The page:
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AG Becker

Our research group studies the cellular reaction of algal cells to the environment. Major research topic is the regulation of water homeostasis in various systems. Using classical cell biological (video microscopy, fluorescence microscopy, protein biochemistry) and forward and reverse genetic approaches we are investigating the role of the contractile vacuole in osmoregulation in Chlamydomonas. Furthermore, using omics approaches we investigate desiccation tolerance but also the effect of light and temperature stress in lab experiments and natural alpine and polar habitats

AG Bucher

Mechanisms of Mineral Nutrient Acquisition in Plants

The Bucher Lab studies the molecular basis of symbiotic plant-microbe interactions. Most of our work focuses on the arbuscular mycorrhizal symbiosis (AMS) which is based on an intimate interaction between most vascular plants and soil fungi from the phylum Glomeromycota.

AG de Meaux

Adaptive molecular variation in plant systems

Our research seeks to reconstruct the recent history of adaptive molecular variation in plant systems. In other terms, we aim at dissecting the molecular mechanisms of Darwinian evolution in complex natural systems. We work with the weedy annual and model plant species Arabidopsis thaliana and its close relatives A. lyrata and A. halleri. Our work focuses on understanding links between life history strategies and fitness. We further intend to develop new methods to track the action of natural selection at the molecular level.

AG Döhlemann

Molecular mechanisms of microbe - plant interactions

Our research aims to identify and understand molecular mechanisms of microbe-plant interactions. Focus is on effector proteins of biotrophic microbes, which suppress host immunity and plant metabolism.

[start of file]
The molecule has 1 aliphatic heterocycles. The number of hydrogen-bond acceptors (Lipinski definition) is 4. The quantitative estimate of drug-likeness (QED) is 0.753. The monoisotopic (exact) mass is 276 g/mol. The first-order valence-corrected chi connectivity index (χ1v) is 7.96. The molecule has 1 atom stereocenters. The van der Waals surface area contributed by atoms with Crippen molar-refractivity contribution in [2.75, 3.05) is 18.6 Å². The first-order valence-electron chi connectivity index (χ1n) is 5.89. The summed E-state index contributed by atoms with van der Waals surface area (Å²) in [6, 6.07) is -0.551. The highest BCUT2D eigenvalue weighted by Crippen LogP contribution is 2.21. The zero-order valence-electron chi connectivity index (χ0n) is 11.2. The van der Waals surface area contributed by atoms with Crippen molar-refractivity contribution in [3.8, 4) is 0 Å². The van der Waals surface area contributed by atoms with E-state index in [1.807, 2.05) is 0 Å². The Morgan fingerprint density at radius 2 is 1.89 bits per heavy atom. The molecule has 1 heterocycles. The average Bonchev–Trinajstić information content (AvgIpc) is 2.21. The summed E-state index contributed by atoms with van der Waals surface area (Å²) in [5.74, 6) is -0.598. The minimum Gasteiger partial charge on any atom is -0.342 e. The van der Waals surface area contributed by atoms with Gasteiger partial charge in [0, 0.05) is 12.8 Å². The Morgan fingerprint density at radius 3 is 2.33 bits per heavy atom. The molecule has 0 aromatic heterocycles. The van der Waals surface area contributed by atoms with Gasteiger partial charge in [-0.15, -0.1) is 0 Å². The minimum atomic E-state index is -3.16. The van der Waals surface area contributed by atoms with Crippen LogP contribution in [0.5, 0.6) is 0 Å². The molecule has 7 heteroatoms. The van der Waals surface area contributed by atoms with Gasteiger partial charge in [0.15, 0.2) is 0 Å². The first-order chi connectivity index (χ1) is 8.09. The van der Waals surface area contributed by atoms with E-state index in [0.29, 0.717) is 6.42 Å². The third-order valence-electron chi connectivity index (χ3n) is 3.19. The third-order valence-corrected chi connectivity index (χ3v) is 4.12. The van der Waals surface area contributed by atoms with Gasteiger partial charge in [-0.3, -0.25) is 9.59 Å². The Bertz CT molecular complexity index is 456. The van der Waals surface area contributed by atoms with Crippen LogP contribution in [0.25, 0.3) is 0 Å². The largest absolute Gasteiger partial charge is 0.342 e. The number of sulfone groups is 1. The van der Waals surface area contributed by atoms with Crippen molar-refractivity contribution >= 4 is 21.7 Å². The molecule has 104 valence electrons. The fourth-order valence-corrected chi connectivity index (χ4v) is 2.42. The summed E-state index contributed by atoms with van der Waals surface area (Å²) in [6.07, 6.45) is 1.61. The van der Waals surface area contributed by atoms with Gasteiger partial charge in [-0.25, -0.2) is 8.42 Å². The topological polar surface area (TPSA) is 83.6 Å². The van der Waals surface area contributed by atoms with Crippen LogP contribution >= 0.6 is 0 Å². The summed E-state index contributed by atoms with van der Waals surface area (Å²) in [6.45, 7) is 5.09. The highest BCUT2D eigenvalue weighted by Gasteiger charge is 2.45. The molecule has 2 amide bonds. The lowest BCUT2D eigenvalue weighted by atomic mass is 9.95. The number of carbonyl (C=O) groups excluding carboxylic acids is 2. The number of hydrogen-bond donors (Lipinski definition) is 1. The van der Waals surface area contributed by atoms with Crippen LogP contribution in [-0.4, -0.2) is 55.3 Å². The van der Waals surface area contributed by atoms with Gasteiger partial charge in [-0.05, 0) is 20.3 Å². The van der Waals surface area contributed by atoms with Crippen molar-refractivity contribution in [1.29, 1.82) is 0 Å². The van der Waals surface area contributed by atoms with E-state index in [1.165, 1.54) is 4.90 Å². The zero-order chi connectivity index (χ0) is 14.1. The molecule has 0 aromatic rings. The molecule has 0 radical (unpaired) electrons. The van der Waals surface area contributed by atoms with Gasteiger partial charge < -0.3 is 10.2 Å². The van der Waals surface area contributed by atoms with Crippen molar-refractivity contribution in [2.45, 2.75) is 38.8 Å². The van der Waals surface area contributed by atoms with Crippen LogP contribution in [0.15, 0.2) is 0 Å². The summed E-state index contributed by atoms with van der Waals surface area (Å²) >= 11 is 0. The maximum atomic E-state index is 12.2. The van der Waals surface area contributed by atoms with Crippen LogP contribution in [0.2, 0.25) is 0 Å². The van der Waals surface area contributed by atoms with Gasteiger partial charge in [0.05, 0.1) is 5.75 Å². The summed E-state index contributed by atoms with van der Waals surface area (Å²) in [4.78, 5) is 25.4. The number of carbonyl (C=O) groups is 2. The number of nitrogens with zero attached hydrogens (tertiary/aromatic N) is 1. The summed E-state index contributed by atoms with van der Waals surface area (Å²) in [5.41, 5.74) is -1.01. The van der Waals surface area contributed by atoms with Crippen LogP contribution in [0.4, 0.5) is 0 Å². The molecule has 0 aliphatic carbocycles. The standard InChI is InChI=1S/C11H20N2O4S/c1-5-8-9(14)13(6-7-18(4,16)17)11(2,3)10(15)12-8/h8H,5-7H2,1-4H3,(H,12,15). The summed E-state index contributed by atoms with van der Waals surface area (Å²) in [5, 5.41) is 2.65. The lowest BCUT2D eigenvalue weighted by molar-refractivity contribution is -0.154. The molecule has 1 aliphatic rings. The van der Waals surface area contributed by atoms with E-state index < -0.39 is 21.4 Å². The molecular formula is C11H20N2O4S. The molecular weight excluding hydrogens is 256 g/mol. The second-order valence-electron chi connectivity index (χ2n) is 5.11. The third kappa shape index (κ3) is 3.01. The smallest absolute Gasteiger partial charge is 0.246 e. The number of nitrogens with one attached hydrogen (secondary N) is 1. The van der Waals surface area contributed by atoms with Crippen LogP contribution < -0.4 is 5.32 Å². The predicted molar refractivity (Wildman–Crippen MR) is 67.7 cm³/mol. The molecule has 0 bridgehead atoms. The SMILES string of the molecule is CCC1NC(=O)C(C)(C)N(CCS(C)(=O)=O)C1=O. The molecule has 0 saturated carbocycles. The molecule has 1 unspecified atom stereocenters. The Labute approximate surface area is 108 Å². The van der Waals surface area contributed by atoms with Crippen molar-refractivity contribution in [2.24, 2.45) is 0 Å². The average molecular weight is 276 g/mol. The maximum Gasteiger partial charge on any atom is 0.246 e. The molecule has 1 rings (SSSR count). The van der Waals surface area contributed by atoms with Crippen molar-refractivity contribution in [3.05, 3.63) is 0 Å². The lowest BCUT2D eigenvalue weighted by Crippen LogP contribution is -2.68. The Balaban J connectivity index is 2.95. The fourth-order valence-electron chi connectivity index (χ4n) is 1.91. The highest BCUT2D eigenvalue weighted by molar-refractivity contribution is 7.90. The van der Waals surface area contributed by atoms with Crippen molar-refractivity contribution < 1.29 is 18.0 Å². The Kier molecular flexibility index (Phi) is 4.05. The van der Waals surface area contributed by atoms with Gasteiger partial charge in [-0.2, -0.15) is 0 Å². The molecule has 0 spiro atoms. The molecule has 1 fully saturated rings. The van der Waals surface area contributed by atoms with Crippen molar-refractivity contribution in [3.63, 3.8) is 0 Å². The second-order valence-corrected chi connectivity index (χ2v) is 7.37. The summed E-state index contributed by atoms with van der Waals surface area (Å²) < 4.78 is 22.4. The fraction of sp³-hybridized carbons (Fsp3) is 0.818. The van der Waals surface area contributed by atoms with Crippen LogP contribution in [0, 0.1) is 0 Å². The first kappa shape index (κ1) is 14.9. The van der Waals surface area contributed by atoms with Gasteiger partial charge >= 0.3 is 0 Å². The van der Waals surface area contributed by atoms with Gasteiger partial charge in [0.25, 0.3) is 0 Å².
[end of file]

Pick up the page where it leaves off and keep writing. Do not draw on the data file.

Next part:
Within CEPLAS, we are interested to i) study the role of plant cysteine proteases in immunity and how they are modulated by microbial effectors and ii)elucidate how organ-specific factors of both plant and colonizing microbe contribute to interaction outcomes.

AG Hildebrand

Amino acid metabolism in plant development and environmental interactions

Amino acids are involved in several physiological processes apart from constituting proteins. Plant amino acid metabolism strongly reacts to challenges caused by both, biotic as well as abiotic stress conditions and provides a diverse set of signaling and defense compounds. Using a combination of biochemical and omics approaches we aim to identify presently unknown reaction steps in amino acid metabolism as well as the biochemical mechanisms of amino acid sensing and signaling.

AG Höcker

Protein Degradation in Light-controlled Plant Development

We are studying the role of protein degradation in light-controlled plant development.  To unravel this process, we are using the model species Arabidopsis thaliana and a combination of genetic, molecular and biochemical methods.

AG Hülskamp

Molecular Cell Biology and Developmental Genetics

We use Arabidopsis trichomes as a model system to study cell-cell communication, cell differentiation and morphogenesis. Genetic screens have revealed a large number of mutants affecting distinct steps of trichome development enabling a further molecular and cell biological analysis. The beauty of this system is that virtually all trichome genes turned out to be relevant for other cell types as well because they are involved in various general mechanisms of plant development

AG Kopriva

Plant mineral nutrition

The long term goal of our research is to understand how plants integrate the uptake and utilization of key mineral nutrients with their needs, demand, and changes in environment. We use a combination of biochemical, genetic and physiological approaches and exploit natural variation in the model species Arabidopsis thaliana. We defined the transcriptional mechanisms controlling sulfate uptake and assimilation and showed how this is linked to uptake of other nutrients such as nitrate (reviewed in Takahashi et al., 2011).